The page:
'Winter depression' kicks in

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'Winter depression' kicks in

Post by GD on Tue 08 Jan 2013, 7:35 pm

There's been a rise in calls to Guernsey's mental health charity Mind, as the days get shorter and darker.

'Winter depression' or Seasonal affective disorder (SAD) may affect as many as a third of people living in the British Isles, according to the charity.

And with the January blues setting in, the problem often goes undiagnosed.

During December Guernsey experienced just 47 hours of sunlight. January has had only four hours and in the last six days there has been no sunshine at all, according to Guernsey Met.

It's a known fact that many of us feel better when the sun is shining. We are more cheerful and energetic.

But when the days get shorter, we are more inclined to do less work, go out less and eat more.

This is all to do with the lack of light.

Some people who suffer from SAD have a lowered immune system during the winter and are more inclined to get colds and infections.

Guernsey Mind manager Emily Litten said the charity received more calls when the weather changed in October and November, and again after Christmas.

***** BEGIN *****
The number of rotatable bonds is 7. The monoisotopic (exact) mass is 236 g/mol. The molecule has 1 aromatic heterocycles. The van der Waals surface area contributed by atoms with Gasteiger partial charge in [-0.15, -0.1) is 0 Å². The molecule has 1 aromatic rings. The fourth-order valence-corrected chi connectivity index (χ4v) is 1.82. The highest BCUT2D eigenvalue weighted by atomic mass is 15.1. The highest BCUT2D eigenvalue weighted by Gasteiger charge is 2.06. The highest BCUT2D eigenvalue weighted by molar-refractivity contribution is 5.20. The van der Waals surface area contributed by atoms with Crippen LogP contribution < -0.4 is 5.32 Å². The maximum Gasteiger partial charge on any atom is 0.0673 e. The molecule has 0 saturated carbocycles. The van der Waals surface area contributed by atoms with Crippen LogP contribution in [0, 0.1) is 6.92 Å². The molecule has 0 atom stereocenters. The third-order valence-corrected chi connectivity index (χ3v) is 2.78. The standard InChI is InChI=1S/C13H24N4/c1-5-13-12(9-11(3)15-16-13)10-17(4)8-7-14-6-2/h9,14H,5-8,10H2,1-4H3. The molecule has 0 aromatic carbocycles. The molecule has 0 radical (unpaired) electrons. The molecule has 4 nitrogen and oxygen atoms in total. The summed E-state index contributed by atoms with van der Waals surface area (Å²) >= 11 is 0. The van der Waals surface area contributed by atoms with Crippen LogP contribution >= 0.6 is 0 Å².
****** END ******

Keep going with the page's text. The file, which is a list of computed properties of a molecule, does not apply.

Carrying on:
"It's almost like going into hibernation for some people, their relationships will really suffer, they'll lose jobs.. their systems aren't able to cope, it is a physical reaction," she said.

But she added that the drop in serotonin people experienced could be counter-acted in a number of ways.

Those include spending more time outside rather than indoors, doing more exercise and eating healthily.

"If you do need some extra help talk to people about how your feeling...go out more with your friends and if you really need to, go and see your GP who might be able to recommend talking therapies or medication."


Here are some quick tips from the charity MIND to help beat SAD.

* Make the most of natural light. Expose yourself to natural light as much as possible.

*Avoid stress. Your body is less able to deal with a high level of pressure within the winter months.

*Exercise and eat well. Thereís plenty of evidence to show how good physical activity is for mental wellbeing, and for helping with problems such as depression. One research study showed that a daily one-hour walk, in the middle of the day, could be as helpful as light treatment for coping with the winter blues.

*Consider taking St Johnís wort. It is a popular herbal remedy available over the counter. There is some evidence that it is an effective treatment for mild to moderate depression.

*Visit somewhere with more light, BUT going on a holiday won't work. It seems that the contrast in light levels can do more harm than good sometimes.


......THE BOSS......

"Always be yourself because the people who mind don't matter, and the people who matter don't mind"

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